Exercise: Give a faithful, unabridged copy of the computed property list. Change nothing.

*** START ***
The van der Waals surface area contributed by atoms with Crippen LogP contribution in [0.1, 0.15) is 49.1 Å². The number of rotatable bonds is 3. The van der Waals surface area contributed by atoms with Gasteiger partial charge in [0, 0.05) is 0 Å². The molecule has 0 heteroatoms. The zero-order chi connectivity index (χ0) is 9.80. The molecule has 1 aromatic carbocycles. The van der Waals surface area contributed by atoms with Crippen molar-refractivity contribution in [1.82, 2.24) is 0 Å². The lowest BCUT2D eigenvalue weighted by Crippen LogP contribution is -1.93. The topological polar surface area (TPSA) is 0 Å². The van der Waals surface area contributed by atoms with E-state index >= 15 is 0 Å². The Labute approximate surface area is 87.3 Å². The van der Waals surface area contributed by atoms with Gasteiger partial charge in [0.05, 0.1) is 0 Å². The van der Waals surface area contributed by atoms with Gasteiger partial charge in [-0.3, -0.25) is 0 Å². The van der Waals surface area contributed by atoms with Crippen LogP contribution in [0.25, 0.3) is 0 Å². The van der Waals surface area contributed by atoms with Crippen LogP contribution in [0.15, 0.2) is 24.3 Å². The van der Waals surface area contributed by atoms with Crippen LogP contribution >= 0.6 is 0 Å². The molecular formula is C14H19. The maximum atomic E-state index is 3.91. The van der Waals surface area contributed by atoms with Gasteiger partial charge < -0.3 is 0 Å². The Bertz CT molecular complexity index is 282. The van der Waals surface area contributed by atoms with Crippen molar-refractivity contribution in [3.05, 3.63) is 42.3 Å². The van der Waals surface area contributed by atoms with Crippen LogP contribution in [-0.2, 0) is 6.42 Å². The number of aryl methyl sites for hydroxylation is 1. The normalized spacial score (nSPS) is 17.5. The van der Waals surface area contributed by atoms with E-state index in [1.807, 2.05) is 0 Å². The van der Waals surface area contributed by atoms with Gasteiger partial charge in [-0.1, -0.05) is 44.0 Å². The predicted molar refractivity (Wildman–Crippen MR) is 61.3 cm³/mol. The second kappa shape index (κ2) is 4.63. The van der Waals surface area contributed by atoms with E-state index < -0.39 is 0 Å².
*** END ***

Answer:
The van der Waals surface area contributed by atoms with Crippen LogP contribution in [0.1, 0.15) is 49.1 Å². The number of rotatable bonds is 3. The van der Waals surface area contributed by atoms with Gasteiger partial charge in [0, 0.05) is 0 Å². The molecule has 0 heteroatoms. The zero-order chi connectivity index (χ0) is 9.80. The molecule has 1 aromatic carbocycles. The van der Waals surface area contributed by atoms with Crippen molar-refractivity contribution in [1.82, 2.24) is 0 Å². The lowest BCUT2D eigenvalue weighted by Crippen LogP contribution is -1.93. The topological polar surface area (TPSA) is 0 Å². The van der Waals surface area contributed by atoms with E-state index >= 15 is 0 Å². The Labute approximate surface area is 87.3 Å². The van der Waals surface area contributed by atoms with Gasteiger partial charge in [0.05, 0.1) is 0 Å². The van der Waals surface area contributed by atoms with Gasteiger partial charge in [-0.3, -0.25) is 0 Å². The van der Waals surface area contributed by atoms with Crippen LogP contribution in [0.25, 0.3) is 0 Å². The van der Waals surface area contributed by atoms with Crippen LogP contribution in [0.15, 0.2) is 24.3 Å². The van der Waals surface area contributed by atoms with Crippen LogP contribution >= 0.6 is 0 Å². The molecular formula is C14H19. The maximum atomic E-state index is 3.91. The van der Waals surface area contributed by atoms with Gasteiger partial charge < -0.3 is 0 Å². The Bertz CT molecular complexity index is 282. The van der Waals surface area contributed by atoms with Crippen molar-refractivity contribution in [3.05, 3.63) is 42.3 Å². The van der Waals surface area contributed by atoms with Crippen LogP contribution in [-0.2, 0) is 6.42 Å². The number of aryl methyl sites for hydroxylation is 1. The normalized spacial score (nSPS) is 17.5. The van der Waals surface area contributed by atoms with E-state index in [1.807, 2.05) is 0 Å². The van der Waals surface area contributed by atoms with Gasteiger partial charge in [-0.1, -0.05) is 44.0 Å². The predicted molar refractivity (Wildman–Crippen MR) is 61.3 cm³/mol. The second kappa shape index (κ2) is 4.63. The van der Waals surface area contributed by atoms with E-state index < -0.39 is 0 Å².